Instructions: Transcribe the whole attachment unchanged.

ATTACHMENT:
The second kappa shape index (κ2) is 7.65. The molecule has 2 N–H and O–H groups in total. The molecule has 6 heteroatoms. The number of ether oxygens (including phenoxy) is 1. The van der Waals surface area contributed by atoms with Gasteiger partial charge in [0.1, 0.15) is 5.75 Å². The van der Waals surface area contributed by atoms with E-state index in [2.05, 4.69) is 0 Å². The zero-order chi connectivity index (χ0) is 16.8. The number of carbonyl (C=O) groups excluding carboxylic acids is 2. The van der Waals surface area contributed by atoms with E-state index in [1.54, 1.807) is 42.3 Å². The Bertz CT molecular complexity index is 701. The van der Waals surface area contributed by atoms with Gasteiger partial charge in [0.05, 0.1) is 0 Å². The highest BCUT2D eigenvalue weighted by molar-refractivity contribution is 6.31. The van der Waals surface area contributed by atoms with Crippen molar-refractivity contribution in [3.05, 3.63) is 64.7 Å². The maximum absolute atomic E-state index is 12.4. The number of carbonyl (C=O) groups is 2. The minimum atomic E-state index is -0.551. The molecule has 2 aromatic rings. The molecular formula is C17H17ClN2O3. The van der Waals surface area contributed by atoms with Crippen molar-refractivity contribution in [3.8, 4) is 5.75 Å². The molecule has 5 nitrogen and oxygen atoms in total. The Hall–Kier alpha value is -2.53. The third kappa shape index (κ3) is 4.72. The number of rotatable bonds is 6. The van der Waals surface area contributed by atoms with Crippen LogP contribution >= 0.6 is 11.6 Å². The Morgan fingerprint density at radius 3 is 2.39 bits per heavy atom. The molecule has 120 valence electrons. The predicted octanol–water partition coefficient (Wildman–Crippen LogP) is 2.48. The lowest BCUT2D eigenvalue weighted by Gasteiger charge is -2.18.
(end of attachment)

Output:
The second kappa shape index (κ2) is 7.65. The molecule has 2 N–H and O–H groups in total. The molecule has 6 heteroatoms. The number of ether oxygens (including phenoxy) is 1. The van der Waals surface area contributed by atoms with Gasteiger partial charge in [0.1, 0.15) is 5.75 Å². The van der Waals surface area contributed by atoms with E-state index in [2.05, 4.69) is 0 Å². The zero-order chi connectivity index (χ0) is 16.8. The number of carbonyl (C=O) groups excluding carboxylic acids is 2. The van der Waals surface area contributed by atoms with E-state index in [1.54, 1.807) is 42.3 Å². The Bertz CT molecular complexity index is 701. The van der Waals surface area contributed by atoms with Gasteiger partial charge in [0.05, 0.1) is 0 Å². The highest BCUT2D eigenvalue weighted by molar-refractivity contribution is 6.31. The van der Waals surface area contributed by atoms with Crippen molar-refractivity contribution in [3.05, 3.63) is 64.7 Å². The maximum absolute atomic E-state index is 12.4. The number of carbonyl (C=O) groups is 2. The minimum atomic E-state index is -0.551. The molecule has 2 aromatic rings. The molecular formula is C17H17ClN2O3. The van der Waals surface area contributed by atoms with Crippen molar-refractivity contribution in [3.8, 4) is 5.75 Å². The molecule has 5 nitrogen and oxygen atoms in total. The Hall–Kier alpha value is -2.53. The third kappa shape index (κ3) is 4.72. The number of rotatable bonds is 6. The van der Waals surface area contributed by atoms with Crippen LogP contribution >= 0.6 is 11.6 Å². The Morgan fingerprint density at radius 3 is 2.39 bits per heavy atom. The molecule has 120 valence electrons. The predicted octanol–water partition coefficient (Wildman–Crippen LogP) is 2.48. The lowest BCUT2D eigenvalue weighted by Gasteiger charge is -2.18.